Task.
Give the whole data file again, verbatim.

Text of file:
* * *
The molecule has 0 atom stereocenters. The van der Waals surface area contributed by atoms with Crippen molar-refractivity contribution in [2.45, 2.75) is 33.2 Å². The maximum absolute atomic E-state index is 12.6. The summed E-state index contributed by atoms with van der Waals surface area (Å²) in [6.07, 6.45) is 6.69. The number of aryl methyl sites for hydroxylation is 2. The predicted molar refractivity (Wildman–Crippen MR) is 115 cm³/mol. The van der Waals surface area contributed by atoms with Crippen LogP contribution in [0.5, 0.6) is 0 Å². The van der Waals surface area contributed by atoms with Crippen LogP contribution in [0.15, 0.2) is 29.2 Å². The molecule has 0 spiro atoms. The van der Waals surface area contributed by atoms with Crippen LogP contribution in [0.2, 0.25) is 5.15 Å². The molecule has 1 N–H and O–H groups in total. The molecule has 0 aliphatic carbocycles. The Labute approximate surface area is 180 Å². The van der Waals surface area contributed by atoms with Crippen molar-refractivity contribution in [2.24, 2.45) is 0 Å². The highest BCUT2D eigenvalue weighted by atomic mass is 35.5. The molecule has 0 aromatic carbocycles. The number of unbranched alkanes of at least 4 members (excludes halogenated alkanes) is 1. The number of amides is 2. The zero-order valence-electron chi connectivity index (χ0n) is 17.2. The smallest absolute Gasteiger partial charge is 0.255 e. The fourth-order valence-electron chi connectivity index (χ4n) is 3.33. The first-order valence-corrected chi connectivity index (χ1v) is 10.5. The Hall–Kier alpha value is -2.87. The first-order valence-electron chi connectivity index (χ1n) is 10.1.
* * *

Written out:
The molecule has 0 atom stereocenters. The van der Waals surface area contributed by atoms with Crippen molar-refractivity contribution in [2.45, 2.75) is 33.2 Å². The maximum absolute atomic E-state index is 12.6. The summed E-state index contributed by atoms with van der Waals surface area (Å²) in [6.07, 6.45) is 6.69. The number of aryl methyl sites for hydroxylation is 2. The predicted molar refractivity (Wildman–Crippen MR) is 115 cm³/mol. The van der Waals surface area contributed by atoms with Crippen LogP contribution in [0.5, 0.6) is 0 Å². The van der Waals surface area contributed by atoms with Crippen LogP contribution in [0.15, 0.2) is 29.2 Å². The molecule has 0 spiro atoms. The van der Waals surface area contributed by atoms with Crippen LogP contribution in [0.2, 0.25) is 5.15 Å². The molecule has 1 N–H and O–H groups in total. The molecule has 0 aliphatic carbocycles. The Labute approximate surface area is 180 Å². The van der Waals surface area contributed by atoms with Crippen molar-refractivity contribution in [2.24, 2.45) is 0 Å². The highest BCUT2D eigenvalue weighted by atomic mass is 35.5. The molecule has 0 aromatic carbocycles. The number of unbranched alkanes of at least 4 members (excludes halogenated alkanes) is 1. The number of amides is 2. The zero-order valence-electron chi connectivity index (χ0n) is 17.2. The smallest absolute Gasteiger partial charge is 0.255 e. The fourth-order valence-electron chi connectivity index (χ4n) is 3.33. The first-order valence-corrected chi connectivity index (χ1v) is 10.5. The Hall–Kier alpha value is -2.87. The first-order valence-electron chi connectivity index (χ1n) is 10.1.